Creating an Appealing Acquisition Target

Imagine that you’re a 68-year-old firm owner who’s unexpectedly struck by a heart attack. You may be forced to step down, but putting your business up for sale at this point effectively means selling it “as-is.” Contrast that with the owner who begins the planning process several years in advance and, consequently, is able to make the firm as attractive as possible to potential buyers, whether solo CPAs or multi-owner firms.

Which of these two owners do you think is likely to come out of the exit process more satisfied with the outcome?

Of course it’s the latter. Having time on your side is part of what makes advance succession planning so valuable. When you prepare ahead of time, you can:

  • Get your firm’s books in order and audited to easily fulfill any due diligence obligations by potential buyers.
  • Drive up the revenue you bring in temporarily to increase the basis of your future sale price.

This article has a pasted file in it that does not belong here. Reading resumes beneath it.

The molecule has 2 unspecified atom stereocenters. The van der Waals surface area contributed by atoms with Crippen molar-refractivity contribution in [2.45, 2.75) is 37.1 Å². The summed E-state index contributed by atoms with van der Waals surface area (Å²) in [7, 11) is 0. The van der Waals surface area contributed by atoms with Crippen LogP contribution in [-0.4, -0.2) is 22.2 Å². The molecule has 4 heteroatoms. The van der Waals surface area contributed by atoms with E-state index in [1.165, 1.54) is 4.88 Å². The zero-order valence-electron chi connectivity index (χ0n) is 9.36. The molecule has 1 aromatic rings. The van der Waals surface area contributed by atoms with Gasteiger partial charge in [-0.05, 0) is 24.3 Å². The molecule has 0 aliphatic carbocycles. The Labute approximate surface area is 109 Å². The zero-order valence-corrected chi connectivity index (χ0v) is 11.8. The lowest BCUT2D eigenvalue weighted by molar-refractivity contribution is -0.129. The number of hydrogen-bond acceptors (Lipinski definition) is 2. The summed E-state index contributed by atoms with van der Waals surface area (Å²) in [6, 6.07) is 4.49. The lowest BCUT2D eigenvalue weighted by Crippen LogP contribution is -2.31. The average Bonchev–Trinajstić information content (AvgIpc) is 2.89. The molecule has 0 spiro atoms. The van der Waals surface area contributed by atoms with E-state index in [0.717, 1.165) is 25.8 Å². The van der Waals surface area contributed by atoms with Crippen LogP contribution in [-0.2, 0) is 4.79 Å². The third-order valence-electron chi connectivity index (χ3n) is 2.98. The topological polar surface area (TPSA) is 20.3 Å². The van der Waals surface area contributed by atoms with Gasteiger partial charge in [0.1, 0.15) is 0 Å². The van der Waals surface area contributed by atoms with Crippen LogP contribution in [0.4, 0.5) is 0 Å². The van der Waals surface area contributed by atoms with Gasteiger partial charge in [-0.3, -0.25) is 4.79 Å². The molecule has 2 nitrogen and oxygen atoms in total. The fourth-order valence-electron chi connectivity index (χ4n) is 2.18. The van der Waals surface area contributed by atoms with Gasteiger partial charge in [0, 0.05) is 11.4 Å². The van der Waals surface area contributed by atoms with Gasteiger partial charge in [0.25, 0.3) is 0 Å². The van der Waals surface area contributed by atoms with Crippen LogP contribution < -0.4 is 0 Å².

• Eliminate past-due accounts receivable to attract new owners who may be wary of taking on excess liability (for example, by adding new fee financing solutions that allow customers to pay over time).
  • Streamline processes and implement technology tools that will make your firm attractive to incoming Millennial owners.
  • Float the idea of a potential sale to multiple parties or business brokers to gauge both interest in your company and the hesitations they have (these may be remedied with sufficient time).

Undertaking these preparations may not just be advantageous. It may be necessary. For many CPAs, partnership equity or the firm itself is their retirement nest egg. Therefore, without a successful sale, there is no successful retirement.

Making a Formal Plan

Finally, remember that succession planning doesn’t matter if it’s all done in your head. Going through the exercises here in theory won’t provide you necessary guidance and protection if you don’t translate them to a formal plan that can be adopted by all involved stakeholders.

There’s no better time to begin succession planning than now. Use these and other strategies to maximize your chances of a positive exit that supports your clients, your team, your financial health and your legacy.